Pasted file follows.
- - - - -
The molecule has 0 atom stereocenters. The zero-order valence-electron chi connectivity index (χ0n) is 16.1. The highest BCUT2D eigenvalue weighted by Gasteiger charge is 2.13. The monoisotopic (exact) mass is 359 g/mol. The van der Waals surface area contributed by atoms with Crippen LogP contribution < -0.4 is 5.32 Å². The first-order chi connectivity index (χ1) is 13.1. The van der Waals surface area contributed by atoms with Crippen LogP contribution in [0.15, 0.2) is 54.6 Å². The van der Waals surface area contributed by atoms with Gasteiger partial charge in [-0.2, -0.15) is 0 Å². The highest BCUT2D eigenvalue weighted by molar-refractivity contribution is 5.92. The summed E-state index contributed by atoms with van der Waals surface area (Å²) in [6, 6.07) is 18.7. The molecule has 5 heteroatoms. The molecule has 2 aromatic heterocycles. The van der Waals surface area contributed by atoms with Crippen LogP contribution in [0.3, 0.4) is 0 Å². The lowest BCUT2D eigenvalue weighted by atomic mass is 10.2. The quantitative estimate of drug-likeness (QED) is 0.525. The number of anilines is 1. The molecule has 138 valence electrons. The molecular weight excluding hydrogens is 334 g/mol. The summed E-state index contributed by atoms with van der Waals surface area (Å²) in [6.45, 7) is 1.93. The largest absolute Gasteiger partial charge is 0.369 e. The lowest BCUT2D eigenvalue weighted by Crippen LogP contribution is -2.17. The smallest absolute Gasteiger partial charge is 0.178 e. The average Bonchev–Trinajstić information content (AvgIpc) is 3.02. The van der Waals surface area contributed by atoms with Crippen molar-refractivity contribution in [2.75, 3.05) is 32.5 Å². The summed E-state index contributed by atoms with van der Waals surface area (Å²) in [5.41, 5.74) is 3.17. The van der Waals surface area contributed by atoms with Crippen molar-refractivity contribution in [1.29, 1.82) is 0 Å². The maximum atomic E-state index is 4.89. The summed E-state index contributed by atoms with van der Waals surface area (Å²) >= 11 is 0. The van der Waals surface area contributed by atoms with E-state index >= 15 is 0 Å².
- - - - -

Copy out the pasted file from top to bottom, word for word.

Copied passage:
The molecule has 0 atom stereocenters. The zero-order valence-electron chi connectivity index (χ0n) is 16.1. The highest BCUT2D eigenvalue weighted by Gasteiger charge is 2.13. The monoisotopic (exact) mass is 359 g/mol. The van der Waals surface area contributed by atoms with Crippen LogP contribution < -0.4 is 5.32 Å². The first-order chi connectivity index (χ1) is 13.1. The van der Waals surface area contributed by atoms with Crippen LogP contribution in [0.15, 0.2) is 54.6 Å². The van der Waals surface area contributed by atoms with Gasteiger partial charge in [-0.2, -0.15) is 0 Å². The highest BCUT2D eigenvalue weighted by molar-refractivity contribution is 5.92. The summed E-state index contributed by atoms with van der Waals surface area (Å²) in [6, 6.07) is 18.7. The molecule has 5 heteroatoms. The molecule has 2 aromatic heterocycles. The van der Waals surface area contributed by atoms with Crippen LogP contribution in [0.3, 0.4) is 0 Å². The lowest BCUT2D eigenvalue weighted by atomic mass is 10.2. The quantitative estimate of drug-likeness (QED) is 0.525. The number of anilines is 1. The molecule has 138 valence electrons. The molecular weight excluding hydrogens is 334 g/mol. The summed E-state index contributed by atoms with van der Waals surface area (Å²) in [6.45, 7) is 1.93. The largest absolute Gasteiger partial charge is 0.369 e. The lowest BCUT2D eigenvalue weighted by Crippen LogP contribution is -2.17. The smallest absolute Gasteiger partial charge is 0.178 e. The average Bonchev–Trinajstić information content (AvgIpc) is 3.02. The van der Waals surface area contributed by atoms with Crippen molar-refractivity contribution in [2.75, 3.05) is 32.5 Å². The summed E-state index contributed by atoms with van der Waals surface area (Å²) in [5.41, 5.74) is 3.17. The van der Waals surface area contributed by atoms with Crippen molar-refractivity contribution in [1.29, 1.82) is 0 Å². The maximum atomic E-state index is 4.89. The summed E-state index contributed by atoms with van der Waals surface area (Å²) >= 11 is 0. The van der Waals surface area contributed by atoms with E-state index >= 15 is 0 Å².